Speaking purely of the play in itself, it's usually taken that a character does not lie in soliloquy. If he said that he is "determined to prove a villain" because he is "deformed", then that is taken as simply truth. Or at least, that he believes it to be the truth. While there are some exceptions and caveats to the rule, any interpretation of the play that takes a character as lying directly to the audience must have an extraordinary justification. After all, the whole point of a soliloquy is that there is nobody else around to here them who can affect the action, and thus no reason to lie.
That said, it's worth looking closely at the text here, since the question asks if he is "disabled". He is not, in fact, said to be disabled. What he says primarily in this speech is that he is ugly. He will dwell on it while looking at at a mirror, and will not be suited for seduction, but he suffers no loss of function.
Only a single word hints at any kind of handicap: "halt", which in this context means "limp". Even so, there's no indication that he cannot walk, or even that he requires a cane to walk with. Perhaps he has the handicap of not being able to run.
In Henry VI part 3, Richard slays Clifford, in revenge for the death of Richard's brother Rutledge. That play, while not formally part of Richard III, may be be assumed to be in the minds of Shakespeare's contemporary audience. Clifford was himself a formidable adversary. Whatever disabilities Richard had, they did not prevent him from being a serious warrior.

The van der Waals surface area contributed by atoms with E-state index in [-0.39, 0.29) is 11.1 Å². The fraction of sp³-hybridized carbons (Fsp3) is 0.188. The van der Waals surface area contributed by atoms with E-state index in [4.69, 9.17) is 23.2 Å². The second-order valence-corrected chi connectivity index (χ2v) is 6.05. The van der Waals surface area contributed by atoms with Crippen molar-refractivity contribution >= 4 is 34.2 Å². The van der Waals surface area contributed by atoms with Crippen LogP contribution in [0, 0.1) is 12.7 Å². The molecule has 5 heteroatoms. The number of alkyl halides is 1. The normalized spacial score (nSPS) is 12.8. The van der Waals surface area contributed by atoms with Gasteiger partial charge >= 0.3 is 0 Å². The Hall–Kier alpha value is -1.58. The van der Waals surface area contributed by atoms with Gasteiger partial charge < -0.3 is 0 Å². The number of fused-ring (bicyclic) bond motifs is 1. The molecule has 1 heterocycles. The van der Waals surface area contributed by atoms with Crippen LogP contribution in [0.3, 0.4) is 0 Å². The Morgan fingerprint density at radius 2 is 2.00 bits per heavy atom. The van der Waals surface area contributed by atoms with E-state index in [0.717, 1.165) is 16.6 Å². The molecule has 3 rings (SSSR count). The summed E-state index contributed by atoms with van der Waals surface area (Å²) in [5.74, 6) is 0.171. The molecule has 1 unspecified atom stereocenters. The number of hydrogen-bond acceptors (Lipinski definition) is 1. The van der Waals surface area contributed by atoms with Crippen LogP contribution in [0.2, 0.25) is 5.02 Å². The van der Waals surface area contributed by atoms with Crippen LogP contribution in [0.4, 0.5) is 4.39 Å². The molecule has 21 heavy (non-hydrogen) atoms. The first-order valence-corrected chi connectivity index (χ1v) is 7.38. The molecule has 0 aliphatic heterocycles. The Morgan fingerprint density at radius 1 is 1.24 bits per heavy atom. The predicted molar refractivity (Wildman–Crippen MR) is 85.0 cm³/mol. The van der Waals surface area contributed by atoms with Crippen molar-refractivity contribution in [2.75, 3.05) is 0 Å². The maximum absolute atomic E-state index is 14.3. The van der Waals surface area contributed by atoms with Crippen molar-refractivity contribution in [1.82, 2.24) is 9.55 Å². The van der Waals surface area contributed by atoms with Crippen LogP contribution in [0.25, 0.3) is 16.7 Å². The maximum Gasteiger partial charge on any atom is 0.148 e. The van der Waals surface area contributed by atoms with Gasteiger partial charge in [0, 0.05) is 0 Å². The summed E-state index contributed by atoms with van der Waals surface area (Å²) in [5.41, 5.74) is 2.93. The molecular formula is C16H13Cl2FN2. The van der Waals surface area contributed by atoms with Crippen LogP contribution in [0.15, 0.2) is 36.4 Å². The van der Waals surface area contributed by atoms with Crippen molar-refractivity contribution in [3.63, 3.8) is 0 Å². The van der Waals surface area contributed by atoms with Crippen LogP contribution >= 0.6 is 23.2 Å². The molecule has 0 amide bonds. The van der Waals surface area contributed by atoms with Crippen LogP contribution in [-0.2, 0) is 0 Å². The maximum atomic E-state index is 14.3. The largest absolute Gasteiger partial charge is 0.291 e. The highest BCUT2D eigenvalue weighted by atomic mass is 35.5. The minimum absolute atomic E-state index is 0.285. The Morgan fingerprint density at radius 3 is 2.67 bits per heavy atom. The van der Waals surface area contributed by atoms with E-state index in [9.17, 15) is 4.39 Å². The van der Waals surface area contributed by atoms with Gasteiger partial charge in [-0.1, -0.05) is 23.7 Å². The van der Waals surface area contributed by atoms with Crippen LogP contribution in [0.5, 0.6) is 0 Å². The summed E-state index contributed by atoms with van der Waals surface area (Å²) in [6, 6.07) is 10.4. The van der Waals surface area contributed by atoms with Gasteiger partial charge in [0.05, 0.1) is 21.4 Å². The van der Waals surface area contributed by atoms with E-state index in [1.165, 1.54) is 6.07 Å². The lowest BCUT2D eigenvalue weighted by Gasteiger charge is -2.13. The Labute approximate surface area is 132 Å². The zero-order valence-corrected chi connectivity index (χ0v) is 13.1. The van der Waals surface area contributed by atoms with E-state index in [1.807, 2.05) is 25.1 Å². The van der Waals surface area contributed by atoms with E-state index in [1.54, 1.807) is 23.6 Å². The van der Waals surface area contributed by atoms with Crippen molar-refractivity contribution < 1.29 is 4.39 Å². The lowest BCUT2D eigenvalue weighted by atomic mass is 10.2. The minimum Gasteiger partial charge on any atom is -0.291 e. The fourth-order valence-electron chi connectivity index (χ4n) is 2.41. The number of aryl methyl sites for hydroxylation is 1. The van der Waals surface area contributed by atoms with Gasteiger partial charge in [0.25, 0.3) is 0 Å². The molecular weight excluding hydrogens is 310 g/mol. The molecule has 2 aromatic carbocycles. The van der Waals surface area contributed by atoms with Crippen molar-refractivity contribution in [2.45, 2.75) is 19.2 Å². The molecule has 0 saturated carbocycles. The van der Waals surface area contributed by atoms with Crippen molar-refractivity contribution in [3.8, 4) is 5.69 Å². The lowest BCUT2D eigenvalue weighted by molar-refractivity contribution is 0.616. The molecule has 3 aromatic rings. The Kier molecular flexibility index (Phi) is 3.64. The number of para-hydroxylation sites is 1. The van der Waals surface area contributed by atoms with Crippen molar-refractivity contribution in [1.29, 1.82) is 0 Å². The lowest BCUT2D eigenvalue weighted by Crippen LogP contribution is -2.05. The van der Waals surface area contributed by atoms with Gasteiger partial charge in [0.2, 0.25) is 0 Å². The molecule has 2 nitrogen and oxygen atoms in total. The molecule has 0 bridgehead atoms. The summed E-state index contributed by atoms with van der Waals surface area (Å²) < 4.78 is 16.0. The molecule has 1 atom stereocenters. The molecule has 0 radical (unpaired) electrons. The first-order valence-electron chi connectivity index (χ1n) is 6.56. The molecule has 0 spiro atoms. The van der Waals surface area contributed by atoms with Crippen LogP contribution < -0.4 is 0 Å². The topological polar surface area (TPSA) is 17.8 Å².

This is in conflict with other things said about Richard elsewhere in the text of Richard III, which do include his hunch back and withered arm. These present serious questions for a director: unlike this text, they are not said in soliloquy, and should not be taken at face value. The withered arm, in particular, is made in the context of a false accusation, and may simply be a lie.
See how I am bewitch'd; behold mine arm
Is, like a blasted sapling,
And this is Edward's wife, that monstrous witch,
Consorted with that harlot strumpet Shore,
That by their witchcraft
thus have marked me.
Here, he says that the withered arm is a recent occurrence: it's not something he was born with, and for all we know it may simply be a lie. An absurd one, if false, but hardly the most audacious of Richard's lies. Lying is his great gift.
So we may take it as truth that Richard sees his ugliness as a key motivator for his action in the play. But that ugliness itself is not disability.